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Bobbie Golden reflects by her sinkhole at Golden Acres ranch.

In this next segment, we revisit the recent Sharing Water Conference win Monticello.  We visit a Monticello water treatment plant that connects directly to Simpsons Nursery.  They have a novel system for reclaiming and reusing water that intends to both conserve water usage and keep wastewater out of the aquifer.  We also revisit the farms featured in the video above.  Golden Acres has some sensitive wetlands on their property, which has Bobbie Golden thinking about water issues.  And Herman shows us how he makes compost.   His process uses materials that might otherwise sit in landfills and creates a means of fertilizing plants that minimizes the flow of nutrients into local waterways (for them, Black Creek, a tributary of the St. Marks River).

Also coming up, Shakespeare will take over the Ecology Blog for the month of January.  Details will be released soon, but it’s a different kind of project for us, one that involves biologists and actors, breathtaking vistas and the words of a man who was surprisingly into nature.  Also, I follow up on my previous post, where I took my three-year-old son kayaking on the Wakulla River.  His real water obsession is the Apalachicola River.  He and I joined RiverTrek 2014 for a couple of miles, camping and kayaking at Owl Creek.

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About Rob Diaz de Villegas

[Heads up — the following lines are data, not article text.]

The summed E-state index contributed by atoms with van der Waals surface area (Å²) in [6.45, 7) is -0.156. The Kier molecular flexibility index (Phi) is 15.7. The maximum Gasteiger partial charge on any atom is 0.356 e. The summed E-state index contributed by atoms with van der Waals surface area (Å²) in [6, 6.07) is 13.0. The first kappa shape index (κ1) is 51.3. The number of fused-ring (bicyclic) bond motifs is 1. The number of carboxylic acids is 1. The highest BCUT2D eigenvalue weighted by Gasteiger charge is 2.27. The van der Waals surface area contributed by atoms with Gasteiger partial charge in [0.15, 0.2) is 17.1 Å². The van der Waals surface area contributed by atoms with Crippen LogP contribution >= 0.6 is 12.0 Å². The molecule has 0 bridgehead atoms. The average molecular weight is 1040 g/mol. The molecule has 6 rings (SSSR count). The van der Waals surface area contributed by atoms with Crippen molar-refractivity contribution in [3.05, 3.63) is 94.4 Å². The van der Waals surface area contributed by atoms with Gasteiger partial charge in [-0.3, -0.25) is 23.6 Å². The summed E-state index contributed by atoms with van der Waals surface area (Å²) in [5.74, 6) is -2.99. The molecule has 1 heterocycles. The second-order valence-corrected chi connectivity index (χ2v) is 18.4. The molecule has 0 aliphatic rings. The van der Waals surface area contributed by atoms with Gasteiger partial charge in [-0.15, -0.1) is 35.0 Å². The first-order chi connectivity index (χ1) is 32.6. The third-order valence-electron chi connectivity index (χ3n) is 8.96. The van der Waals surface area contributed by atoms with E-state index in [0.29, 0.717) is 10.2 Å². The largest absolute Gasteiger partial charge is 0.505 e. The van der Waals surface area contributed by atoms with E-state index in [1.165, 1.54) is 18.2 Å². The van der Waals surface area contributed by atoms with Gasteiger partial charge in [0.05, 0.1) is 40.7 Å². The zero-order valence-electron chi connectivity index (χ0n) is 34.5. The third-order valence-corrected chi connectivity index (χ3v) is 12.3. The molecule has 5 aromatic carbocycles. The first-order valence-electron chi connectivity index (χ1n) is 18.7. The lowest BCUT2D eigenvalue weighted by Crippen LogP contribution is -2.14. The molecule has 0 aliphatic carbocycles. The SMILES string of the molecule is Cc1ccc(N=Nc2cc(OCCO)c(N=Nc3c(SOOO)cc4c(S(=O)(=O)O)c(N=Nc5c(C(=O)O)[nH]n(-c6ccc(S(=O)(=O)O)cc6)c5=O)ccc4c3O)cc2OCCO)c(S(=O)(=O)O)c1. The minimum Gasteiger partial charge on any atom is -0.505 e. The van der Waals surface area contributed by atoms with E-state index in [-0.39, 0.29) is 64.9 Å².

Rob Diaz de Villegas is a senior producer for WFSU-TV, covering outdoors and ecology. Early in his television career, Rob focused on music production. After a couple of years of producing and editing Spanish and bilingual music video shows in San Antonio, Rob returned to Tallahassee in 2002 to resume production of his local music performance show, OutLoud. From that, he transitioned to local music documentaries, until one day he found himself standing in a muddy salt marsh with a camera, and his life was changed forever. Rob created this blog for a National Science Foundation funded marine biology project called In the Grass, On the Reef. No one asked Rob to expand on this work and cover all ecology in our area, but it seemed like a good thing to do. Subsequent projects under the Ecology Blog umbrella include EcoShakespeare (funded by WNET and the Corporation for Public Broadcasting) and Roaming the Red Hills (funded by Tall Timbers Research Station and Land Conservancy). His most recent documentary follows the lives of four red wolf pups born at the Tallahassee Museum, apex predators that once hunted in our local wild spaces. Rob is married with two young sons, and they try to have outdoor family adventures as often as possible (you might see them on the blog from time to time).